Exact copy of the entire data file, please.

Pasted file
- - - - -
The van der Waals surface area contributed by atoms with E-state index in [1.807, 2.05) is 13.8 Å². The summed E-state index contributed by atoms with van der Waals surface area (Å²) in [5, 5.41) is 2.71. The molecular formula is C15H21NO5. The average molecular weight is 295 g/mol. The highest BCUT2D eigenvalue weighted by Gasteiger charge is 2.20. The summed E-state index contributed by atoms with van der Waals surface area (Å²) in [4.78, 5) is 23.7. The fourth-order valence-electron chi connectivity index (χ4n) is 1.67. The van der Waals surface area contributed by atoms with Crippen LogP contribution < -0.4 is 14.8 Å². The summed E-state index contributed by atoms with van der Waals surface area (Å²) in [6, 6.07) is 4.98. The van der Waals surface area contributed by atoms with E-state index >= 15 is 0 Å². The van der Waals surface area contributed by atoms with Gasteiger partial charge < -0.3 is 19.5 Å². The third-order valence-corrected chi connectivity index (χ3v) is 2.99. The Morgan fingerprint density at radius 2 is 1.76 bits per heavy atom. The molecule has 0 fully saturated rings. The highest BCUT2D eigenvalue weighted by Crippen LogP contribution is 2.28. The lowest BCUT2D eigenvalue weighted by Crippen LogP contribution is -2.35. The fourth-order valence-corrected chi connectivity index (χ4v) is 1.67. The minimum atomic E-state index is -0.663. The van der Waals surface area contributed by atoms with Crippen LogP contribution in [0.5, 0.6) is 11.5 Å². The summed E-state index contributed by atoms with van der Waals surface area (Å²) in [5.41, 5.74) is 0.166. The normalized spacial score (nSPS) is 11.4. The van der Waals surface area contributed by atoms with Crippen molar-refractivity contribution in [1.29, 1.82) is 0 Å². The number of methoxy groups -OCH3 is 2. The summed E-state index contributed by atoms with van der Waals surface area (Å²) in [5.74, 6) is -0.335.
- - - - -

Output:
The van der Waals surface area contributed by atoms with E-state index in [1.807, 2.05) is 13.8 Å². The summed E-state index contributed by atoms with van der Waals surface area (Å²) in [5, 5.41) is 2.71. The molecular formula is C15H21NO5. The average molecular weight is 295 g/mol. The highest BCUT2D eigenvalue weighted by Gasteiger charge is 2.20. The summed E-state index contributed by atoms with van der Waals surface area (Å²) in [4.78, 5) is 23.7. The fourth-order valence-electron chi connectivity index (χ4n) is 1.67. The van der Waals surface area contributed by atoms with Crippen LogP contribution < -0.4 is 14.8 Å². The summed E-state index contributed by atoms with van der Waals surface area (Å²) in [6, 6.07) is 4.98. The van der Waals surface area contributed by atoms with E-state index >= 15 is 0 Å². The van der Waals surface area contributed by atoms with Gasteiger partial charge < -0.3 is 19.5 Å². The third-order valence-corrected chi connectivity index (χ3v) is 2.99. The Morgan fingerprint density at radius 2 is 1.76 bits per heavy atom. The molecule has 0 fully saturated rings. The highest BCUT2D eigenvalue weighted by Crippen LogP contribution is 2.28. The lowest BCUT2D eigenvalue weighted by Crippen LogP contribution is -2.35. The fourth-order valence-corrected chi connectivity index (χ4v) is 1.67. The minimum atomic E-state index is -0.663. The van der Waals surface area contributed by atoms with Crippen LogP contribution in [0.5, 0.6) is 11.5 Å². The summed E-state index contributed by atoms with van der Waals surface area (Å²) in [5.41, 5.74) is 0.166. The normalized spacial score (nSPS) is 11.4. The van der Waals surface area contributed by atoms with Crippen molar-refractivity contribution in [1.29, 1.82) is 0 Å². The number of methoxy groups -OCH3 is 2. The summed E-state index contributed by atoms with van der Waals surface area (Å²) in [5.74, 6) is -0.335.